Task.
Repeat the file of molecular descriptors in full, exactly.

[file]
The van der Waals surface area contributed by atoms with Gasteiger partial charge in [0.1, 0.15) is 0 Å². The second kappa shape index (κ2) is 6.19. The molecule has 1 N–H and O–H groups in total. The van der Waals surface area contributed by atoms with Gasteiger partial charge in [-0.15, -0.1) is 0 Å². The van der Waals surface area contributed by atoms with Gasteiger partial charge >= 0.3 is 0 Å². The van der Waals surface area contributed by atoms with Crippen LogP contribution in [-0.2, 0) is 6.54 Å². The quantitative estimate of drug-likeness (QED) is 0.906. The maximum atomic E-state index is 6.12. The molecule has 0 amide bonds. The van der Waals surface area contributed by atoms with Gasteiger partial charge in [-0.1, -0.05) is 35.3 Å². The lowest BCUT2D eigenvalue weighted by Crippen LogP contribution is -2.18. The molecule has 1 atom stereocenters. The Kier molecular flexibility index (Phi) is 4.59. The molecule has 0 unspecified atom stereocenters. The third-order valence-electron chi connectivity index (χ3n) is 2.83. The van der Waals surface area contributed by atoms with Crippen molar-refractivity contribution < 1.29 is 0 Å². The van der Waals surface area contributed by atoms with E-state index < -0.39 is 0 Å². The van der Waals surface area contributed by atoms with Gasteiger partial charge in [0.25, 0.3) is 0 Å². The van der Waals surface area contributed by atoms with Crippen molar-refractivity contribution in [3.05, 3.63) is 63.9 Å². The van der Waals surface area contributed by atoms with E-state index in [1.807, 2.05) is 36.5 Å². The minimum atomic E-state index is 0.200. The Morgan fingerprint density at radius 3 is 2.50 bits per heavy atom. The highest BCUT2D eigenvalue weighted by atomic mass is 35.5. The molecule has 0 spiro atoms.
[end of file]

The van der Waals surface area contributed by atoms with Gasteiger partial charge in [0.1, 0.15) is 0 Å². The second kappa shape index (κ2) is 6.19. The molecule has 1 N–H and O–H groups in total. The van der Waals surface area contributed by atoms with Gasteiger partial charge in [-0.15, -0.1) is 0 Å². The van der Waals surface area contributed by atoms with Gasteiger partial charge >= 0.3 is 0 Å². The van der Waals surface area contributed by atoms with Crippen LogP contribution in [-0.2, 0) is 6.54 Å². The quantitative estimate of drug-likeness (QED) is 0.906. The maximum atomic E-state index is 6.12. The molecule has 0 amide bonds. The van der Waals surface area contributed by atoms with Gasteiger partial charge in [-0.1, -0.05) is 35.3 Å². The lowest BCUT2D eigenvalue weighted by Crippen LogP contribution is -2.18. The molecule has 1 atom stereocenters. The Kier molecular flexibility index (Phi) is 4.59. The molecule has 0 unspecified atom stereocenters. The third-order valence-electron chi connectivity index (χ3n) is 2.83. The van der Waals surface area contributed by atoms with Crippen molar-refractivity contribution < 1.29 is 0 Å². The van der Waals surface area contributed by atoms with E-state index < -0.39 is 0 Å². The van der Waals surface area contributed by atoms with Gasteiger partial charge in [0.25, 0.3) is 0 Å². The van der Waals surface area contributed by atoms with Crippen molar-refractivity contribution in [3.05, 3.63) is 63.9 Å². The van der Waals surface area contributed by atoms with E-state index in [1.807, 2.05) is 36.5 Å². The minimum atomic E-state index is 0.200. The Morgan fingerprint density at radius 3 is 2.50 bits per heavy atom. The highest BCUT2D eigenvalue weighted by atomic mass is 35.5. The molecule has 0 spiro atoms.